'Replace trite and trashy statues with trees'

view gallery VIEW GALLERY

Leading art figures condemn the profusion of public memorials, claiming the majority are sentimental and badly executed

They were erected as timeless monuments to the great and the good; statues and sculptures paying tribute to lives of achievement and sacrifice. But many of the memorials springing up around Britain are being condemned as trite, "sentimental" and poorly executed.

Tim Knox, director of the prestigious Sir John Soane's Museum in London told The Independent on Sunday this weekend: "There is a multiplication of sentimental figurative work that is just not good enough."

He singled out the monument to the Unknown Construction Worker, on Tower Hill in London: "Tower Hill is where great figures in British history have been executed, and we put up a statue in memory of people who died in industrial accidents.

"The problem is that there is no longer the tuition in art schools, so not many people are confident with the human figure. On the one hand we have highly competent artists who are worth millions and the other group who get wheeled in to do public statues for £100,000."

His thoughts, also outlined in The Art Newspaper, echoed those of Richard Shone, editor of The Burlington Magazine, who criticised "the infestation of public places with statues and memorials – one would be hard pressed to call them sculpture".

He was particularly scornful of the Nelson Mandela statue in Parliament Square –"arms and hands are outstretched as if showing how big the fish was that he caught" – and the memorials to women and animals at war in Whitehall and Park Lane.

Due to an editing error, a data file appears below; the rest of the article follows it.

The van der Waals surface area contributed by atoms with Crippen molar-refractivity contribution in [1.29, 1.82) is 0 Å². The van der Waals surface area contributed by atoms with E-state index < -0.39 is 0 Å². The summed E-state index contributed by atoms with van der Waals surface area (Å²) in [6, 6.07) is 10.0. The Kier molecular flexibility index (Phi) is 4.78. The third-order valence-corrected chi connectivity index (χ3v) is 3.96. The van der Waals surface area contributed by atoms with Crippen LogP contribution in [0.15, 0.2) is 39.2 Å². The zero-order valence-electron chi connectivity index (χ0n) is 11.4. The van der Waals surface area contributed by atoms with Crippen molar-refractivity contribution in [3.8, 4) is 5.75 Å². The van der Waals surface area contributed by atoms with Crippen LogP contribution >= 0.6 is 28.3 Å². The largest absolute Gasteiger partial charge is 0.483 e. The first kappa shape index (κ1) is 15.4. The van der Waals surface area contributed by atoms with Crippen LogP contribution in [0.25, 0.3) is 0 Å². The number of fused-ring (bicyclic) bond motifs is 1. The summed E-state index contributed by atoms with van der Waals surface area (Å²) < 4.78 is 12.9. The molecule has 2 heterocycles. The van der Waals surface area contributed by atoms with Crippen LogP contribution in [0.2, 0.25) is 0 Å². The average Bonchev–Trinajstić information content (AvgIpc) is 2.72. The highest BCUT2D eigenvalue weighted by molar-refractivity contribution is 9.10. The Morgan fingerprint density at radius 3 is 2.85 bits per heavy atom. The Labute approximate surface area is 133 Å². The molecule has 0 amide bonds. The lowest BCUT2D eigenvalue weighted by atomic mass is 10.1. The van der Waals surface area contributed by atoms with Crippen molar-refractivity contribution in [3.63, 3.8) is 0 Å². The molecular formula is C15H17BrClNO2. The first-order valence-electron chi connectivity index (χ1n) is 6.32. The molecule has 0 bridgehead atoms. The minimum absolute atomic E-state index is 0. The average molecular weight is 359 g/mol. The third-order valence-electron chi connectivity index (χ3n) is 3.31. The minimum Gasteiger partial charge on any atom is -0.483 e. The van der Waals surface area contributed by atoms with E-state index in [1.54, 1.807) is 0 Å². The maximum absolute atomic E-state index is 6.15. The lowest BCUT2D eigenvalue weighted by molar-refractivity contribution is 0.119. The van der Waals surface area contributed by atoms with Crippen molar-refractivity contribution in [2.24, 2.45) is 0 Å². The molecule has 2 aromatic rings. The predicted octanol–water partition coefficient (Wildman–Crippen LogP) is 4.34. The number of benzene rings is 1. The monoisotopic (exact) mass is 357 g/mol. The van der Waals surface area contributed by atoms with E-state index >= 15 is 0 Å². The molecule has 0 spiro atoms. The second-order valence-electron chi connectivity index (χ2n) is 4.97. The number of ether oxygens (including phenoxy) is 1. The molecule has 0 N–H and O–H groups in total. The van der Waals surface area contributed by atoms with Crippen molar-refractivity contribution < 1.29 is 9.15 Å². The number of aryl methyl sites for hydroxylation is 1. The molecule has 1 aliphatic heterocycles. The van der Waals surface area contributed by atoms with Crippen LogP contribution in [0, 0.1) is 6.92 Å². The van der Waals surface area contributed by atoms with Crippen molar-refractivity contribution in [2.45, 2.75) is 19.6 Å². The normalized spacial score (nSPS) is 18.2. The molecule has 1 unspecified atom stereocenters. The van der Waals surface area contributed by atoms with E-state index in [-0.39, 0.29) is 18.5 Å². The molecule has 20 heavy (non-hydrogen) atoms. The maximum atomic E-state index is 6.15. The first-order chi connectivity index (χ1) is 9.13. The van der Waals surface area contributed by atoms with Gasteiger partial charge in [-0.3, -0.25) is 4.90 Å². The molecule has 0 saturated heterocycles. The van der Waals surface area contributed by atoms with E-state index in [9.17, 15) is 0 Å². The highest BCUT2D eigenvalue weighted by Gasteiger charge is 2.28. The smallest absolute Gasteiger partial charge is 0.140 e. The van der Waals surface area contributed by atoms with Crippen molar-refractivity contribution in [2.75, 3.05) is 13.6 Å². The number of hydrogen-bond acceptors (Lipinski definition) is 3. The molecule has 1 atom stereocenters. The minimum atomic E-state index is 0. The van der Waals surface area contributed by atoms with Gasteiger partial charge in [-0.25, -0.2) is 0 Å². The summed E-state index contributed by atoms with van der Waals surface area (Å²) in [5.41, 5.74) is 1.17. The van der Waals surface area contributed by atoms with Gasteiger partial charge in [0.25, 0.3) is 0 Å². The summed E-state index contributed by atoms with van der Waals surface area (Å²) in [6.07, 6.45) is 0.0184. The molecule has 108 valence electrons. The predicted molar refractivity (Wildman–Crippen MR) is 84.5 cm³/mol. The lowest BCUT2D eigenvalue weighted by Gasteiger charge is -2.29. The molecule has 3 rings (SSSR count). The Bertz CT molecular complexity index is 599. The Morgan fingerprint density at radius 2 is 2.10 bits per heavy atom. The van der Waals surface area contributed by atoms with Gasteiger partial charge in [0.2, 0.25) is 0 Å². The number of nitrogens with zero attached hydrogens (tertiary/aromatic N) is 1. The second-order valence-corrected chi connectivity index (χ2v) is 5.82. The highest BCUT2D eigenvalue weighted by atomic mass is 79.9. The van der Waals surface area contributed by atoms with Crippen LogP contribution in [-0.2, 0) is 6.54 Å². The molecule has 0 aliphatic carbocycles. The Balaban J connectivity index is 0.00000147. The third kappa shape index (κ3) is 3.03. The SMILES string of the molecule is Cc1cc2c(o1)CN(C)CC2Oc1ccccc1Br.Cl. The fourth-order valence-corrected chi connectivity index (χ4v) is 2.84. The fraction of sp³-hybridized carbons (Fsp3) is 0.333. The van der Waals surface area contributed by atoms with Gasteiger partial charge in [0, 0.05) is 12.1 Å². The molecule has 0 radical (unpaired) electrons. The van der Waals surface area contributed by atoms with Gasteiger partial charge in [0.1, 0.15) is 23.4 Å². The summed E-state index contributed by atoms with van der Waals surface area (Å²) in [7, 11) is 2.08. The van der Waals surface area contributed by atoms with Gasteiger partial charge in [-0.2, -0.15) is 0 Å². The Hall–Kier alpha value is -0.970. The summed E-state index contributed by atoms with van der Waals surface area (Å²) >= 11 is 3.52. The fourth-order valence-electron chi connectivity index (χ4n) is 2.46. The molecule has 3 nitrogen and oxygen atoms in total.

There are so many statues in central London that Westminster council has banned more unless they meet strict criteria.

Mr Shone added that it has been too easy to put a statue up – all you need to do is raise the money, find a celebrity endorser and gain planning permission.

"The worst are sentimental and poor in execution," he said. "The animals memorial is a disgraceful sculpture and in the middle of Park Lane, one of the capital's great streets. There should be a different idea about memorials, such as planting trees."

The two sculptures in St Pancras station are also on his list of offenders: The Meeting Place, a 9ft-tall man and woman in an embrace which he described as "dreary and mournful", and the tribute to Sir John Betjeman which "smacks of the toyshop".

But critics and public disagree over The Scallop, a tribute to Benjamin Britten in Alderburgh: the critics approve but it has been repeatedly defaced.

Ian Leith, of the Public Monuments and Sculptures Association, said art is subjective and nobody could rule on taste. "The couple in St Pancras could be considered quite good in 50 years' time. Who are we to say?" he said. The real problem, he added, was that there was no audit of statues, so many are duplicated while others have gone missing – including work by Henry Moore stolen for scrap.

To have your say on this or any other issue visit www.independent.co.uk/IoSblogs

Suggested Topics
Start your day with The Independent, sign up for daily news emails
Have you tried new the Independent Digital Edition apps?
ebooksA celebration of British elections
  • Get to the point
Latest stories from i100
Have you tried new the Independent Digital Edition apps?
Independent Dating

By clicking 'Search' you
are agreeing to our
Terms of Use.

iJobs Job Widget
iJobs General

SThree: Trainee Recruitment Consultant - Dublin

£13676.46 - £16411.61 per annum + OTE: SThree: SThree Trainee Recruitment Cons...